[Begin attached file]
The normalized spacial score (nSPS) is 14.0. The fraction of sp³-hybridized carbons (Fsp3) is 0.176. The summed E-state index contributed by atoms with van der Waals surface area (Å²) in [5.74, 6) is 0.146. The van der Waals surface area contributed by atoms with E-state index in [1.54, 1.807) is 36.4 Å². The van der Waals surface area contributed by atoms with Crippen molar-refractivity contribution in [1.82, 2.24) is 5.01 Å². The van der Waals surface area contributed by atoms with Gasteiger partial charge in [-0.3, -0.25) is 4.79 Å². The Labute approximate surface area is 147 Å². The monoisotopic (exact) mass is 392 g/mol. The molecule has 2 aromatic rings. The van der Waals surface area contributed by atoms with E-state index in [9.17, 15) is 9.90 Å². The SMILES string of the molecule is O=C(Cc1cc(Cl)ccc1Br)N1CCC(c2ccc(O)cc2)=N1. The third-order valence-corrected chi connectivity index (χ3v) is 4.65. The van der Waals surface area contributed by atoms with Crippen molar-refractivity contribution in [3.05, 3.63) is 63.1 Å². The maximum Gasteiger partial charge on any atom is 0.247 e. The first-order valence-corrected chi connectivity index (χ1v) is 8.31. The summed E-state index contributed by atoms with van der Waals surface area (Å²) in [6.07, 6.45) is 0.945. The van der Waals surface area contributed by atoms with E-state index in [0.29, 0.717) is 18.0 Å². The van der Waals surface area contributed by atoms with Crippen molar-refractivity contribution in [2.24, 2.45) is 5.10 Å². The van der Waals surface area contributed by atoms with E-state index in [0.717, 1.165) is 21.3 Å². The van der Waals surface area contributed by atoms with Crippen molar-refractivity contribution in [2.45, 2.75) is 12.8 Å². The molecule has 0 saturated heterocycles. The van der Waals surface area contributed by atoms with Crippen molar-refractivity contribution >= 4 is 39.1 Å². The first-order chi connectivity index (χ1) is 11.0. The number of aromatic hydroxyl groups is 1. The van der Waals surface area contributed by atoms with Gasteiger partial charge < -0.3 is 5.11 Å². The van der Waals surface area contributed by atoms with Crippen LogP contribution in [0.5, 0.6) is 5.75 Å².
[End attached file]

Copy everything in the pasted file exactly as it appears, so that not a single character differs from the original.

The normalized spacial score (nSPS) is 14.0. The fraction of sp³-hybridized carbons (Fsp3) is 0.176. The summed E-state index contributed by atoms with van der Waals surface area (Å²) in [5.74, 6) is 0.146. The van der Waals surface area contributed by atoms with E-state index in [1.54, 1.807) is 36.4 Å². The van der Waals surface area contributed by atoms with Crippen molar-refractivity contribution in [1.82, 2.24) is 5.01 Å². The van der Waals surface area contributed by atoms with Gasteiger partial charge in [-0.3, -0.25) is 4.79 Å². The Labute approximate surface area is 147 Å². The monoisotopic (exact) mass is 392 g/mol. The molecule has 2 aromatic rings. The van der Waals surface area contributed by atoms with E-state index in [9.17, 15) is 9.90 Å². The SMILES string of the molecule is O=C(Cc1cc(Cl)ccc1Br)N1CCC(c2ccc(O)cc2)=N1. The third-order valence-corrected chi connectivity index (χ3v) is 4.65. The van der Waals surface area contributed by atoms with Crippen molar-refractivity contribution in [3.05, 3.63) is 63.1 Å². The maximum Gasteiger partial charge on any atom is 0.247 e. The first-order valence-corrected chi connectivity index (χ1v) is 8.31. The summed E-state index contributed by atoms with van der Waals surface area (Å²) in [6.07, 6.45) is 0.945. The van der Waals surface area contributed by atoms with E-state index in [0.29, 0.717) is 18.0 Å². The van der Waals surface area contributed by atoms with Crippen molar-refractivity contribution in [2.24, 2.45) is 5.10 Å². The van der Waals surface area contributed by atoms with E-state index in [0.717, 1.165) is 21.3 Å². The van der Waals surface area contributed by atoms with Crippen molar-refractivity contribution in [2.45, 2.75) is 12.8 Å². The molecule has 0 saturated heterocycles. The van der Waals surface area contributed by atoms with Crippen molar-refractivity contribution >= 4 is 39.1 Å². The first-order chi connectivity index (χ1) is 11.0. The number of aromatic hydroxyl groups is 1. The van der Waals surface area contributed by atoms with Gasteiger partial charge < -0.3 is 5.11 Å². The van der Waals surface area contributed by atoms with Crippen LogP contribution in [0.5, 0.6) is 5.75 Å².